Urban planning needs to develop further to help entice life back into these centres which, while not “decaying” can and should offer much more. Permitted development (PD) has encouraged a great swathe of new housing, much of which has been in these urban centres but we can and should do more in a way that will encourage these central and vital areas to be much more vibrant 24/7.

Planning has already evolved in such a way that ground floors can be more readily used for various commercial purposes without the need for planning permission but we do have to make sure that these do not become the preserve solely of takeaway outlets, which rapidly expanded during the Covid years as planning rules had relaxed.

As the economy improves and more focus is given to how our towns and city centres evolve, in conjunction with the invaluable work of local groups such as business improvement districts (BID’s) which can empower change, we are confident that our centres can rebound from the depressing effects of the Pandemic and offer greater value to businesses residents and as social meeting places.


Covid and the Pandemic simply fast tracked a trend towards increased working from home and hybrid working practices that had been started some years before. This trend in likely to continue, and may already be “locked in” although many businesses are advocating very strongly towards requiring their staff to work more regularly within their offices.

We envisage a situation whereby some of the older generation who took the opportunity to leave work, will not return and, as businesses renegotiate contracts with staff, the younger groups who take their place will greatly value collaborative face to face business where they can learn more readily from the experience of their peers.

Working from home will still have a place, and for some sectors this will continue to work very well however for a significant proportion the advantages of direct collaborative working on productivity, staff growth and welfare will see the read advantages of working together.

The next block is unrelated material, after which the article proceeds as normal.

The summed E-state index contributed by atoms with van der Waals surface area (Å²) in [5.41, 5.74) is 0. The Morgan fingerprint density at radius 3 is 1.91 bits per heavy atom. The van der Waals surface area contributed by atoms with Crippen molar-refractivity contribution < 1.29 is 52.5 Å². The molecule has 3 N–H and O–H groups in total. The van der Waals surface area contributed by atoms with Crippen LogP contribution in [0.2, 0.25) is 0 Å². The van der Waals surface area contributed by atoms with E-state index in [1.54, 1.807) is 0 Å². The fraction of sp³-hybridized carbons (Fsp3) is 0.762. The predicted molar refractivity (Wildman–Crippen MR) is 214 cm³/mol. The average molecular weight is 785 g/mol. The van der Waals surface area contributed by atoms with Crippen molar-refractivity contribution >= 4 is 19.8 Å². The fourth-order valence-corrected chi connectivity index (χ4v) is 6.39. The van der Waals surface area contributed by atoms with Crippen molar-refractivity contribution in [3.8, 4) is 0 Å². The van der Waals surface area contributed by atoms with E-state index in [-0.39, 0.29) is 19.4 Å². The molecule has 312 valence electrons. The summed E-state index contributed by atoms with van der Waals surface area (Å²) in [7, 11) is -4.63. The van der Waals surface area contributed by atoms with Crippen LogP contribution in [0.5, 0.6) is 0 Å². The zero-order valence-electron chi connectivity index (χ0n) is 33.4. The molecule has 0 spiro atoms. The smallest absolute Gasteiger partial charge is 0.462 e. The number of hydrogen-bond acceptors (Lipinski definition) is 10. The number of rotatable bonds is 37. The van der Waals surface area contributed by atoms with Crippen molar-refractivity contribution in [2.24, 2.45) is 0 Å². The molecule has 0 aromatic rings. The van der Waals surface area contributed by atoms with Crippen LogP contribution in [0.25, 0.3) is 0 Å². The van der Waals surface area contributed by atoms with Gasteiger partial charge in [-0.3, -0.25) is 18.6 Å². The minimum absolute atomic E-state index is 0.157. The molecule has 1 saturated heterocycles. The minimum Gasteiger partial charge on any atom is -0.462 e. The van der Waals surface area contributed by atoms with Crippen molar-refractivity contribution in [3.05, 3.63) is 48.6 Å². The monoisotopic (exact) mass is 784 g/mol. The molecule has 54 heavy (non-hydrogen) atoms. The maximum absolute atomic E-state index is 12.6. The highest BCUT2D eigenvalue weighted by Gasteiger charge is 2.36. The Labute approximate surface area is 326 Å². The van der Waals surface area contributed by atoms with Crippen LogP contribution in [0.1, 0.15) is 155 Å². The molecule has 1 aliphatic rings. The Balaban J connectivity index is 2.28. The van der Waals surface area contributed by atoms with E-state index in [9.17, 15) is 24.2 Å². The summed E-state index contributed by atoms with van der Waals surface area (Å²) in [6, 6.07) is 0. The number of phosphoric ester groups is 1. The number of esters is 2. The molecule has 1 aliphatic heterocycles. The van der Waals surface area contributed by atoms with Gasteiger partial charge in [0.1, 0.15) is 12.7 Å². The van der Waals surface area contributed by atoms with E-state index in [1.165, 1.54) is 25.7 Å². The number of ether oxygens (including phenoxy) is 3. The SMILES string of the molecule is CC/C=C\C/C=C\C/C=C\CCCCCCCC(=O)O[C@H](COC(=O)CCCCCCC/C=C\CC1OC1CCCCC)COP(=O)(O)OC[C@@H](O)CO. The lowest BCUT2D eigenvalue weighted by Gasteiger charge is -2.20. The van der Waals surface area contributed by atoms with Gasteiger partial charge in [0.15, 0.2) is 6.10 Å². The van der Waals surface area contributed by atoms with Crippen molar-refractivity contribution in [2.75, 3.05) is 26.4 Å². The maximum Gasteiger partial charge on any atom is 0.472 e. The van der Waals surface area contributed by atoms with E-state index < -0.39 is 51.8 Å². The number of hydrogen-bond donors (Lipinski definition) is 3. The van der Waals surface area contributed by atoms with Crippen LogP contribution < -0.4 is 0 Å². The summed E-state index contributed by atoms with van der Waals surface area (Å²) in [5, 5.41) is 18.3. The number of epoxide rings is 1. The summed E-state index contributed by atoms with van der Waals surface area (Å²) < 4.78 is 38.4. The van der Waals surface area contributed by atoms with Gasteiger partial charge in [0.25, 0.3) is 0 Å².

While the private sector is leading the way in this return to the office, frustratingly the public sector lags well behind and becoming an outlier, and it is becoming widely publicised that the level of services they provide in some areas is suffering as a result.

Environmental/Social/Governance (ESG) principles will increasingly influence the market and these practises are becoming more critical for both investors and tenants. Properties with high sustainability and ESG ratings are becoming more favoured by an increased number of businesses and many older style buildings failing to meet these requirements will become obsolete without significant refurbishments.

Increasingly, businesses are also becoming data led and the advantages technology brings in terms of artificial intelligence (AI) etc will increasingly lead the way. While robots may not yet rule the world as Tomorrow’s World first reported all those years ago, increasingly technology is driving what we do and how we do it. Whether this is yet leading to increased leisure time as I was promised by my lecturers at Portsmouth Polytechnique (Urban Land Administration) all those years ago, only time will tell. From my experience to date, I feel we are still working longer rather than less hours, yet we are told UK productivity remains woeful.

These brief thoughts reflect trends I am seeing within the various sectors however they do not provide all the answers.

While technology is an increasingly fundamental part of doing business, the property sector is all about people and how we interact and respond. We have lost a lot of good, qualifies and experienced people from the market place due to the Pandemic, and where and how this experience will be replaced is difficult to tell.

In today’s market people need to be dynamic, energetic, on top of detail and good at listening. Our values at Whybrow, (Generous/Inspired/Driven) sit alongside our positioning in the market. We aim to provide a personal and progressive service which deeply understands our clients need and requirements in an authentic way. These are ideas and values we drill into all of our colleagues to ensure a real consistency in approach so we can carry on delivering the highest levels of service so our clients and the business and local community at all times.

Ewan Dodds BSc FRICS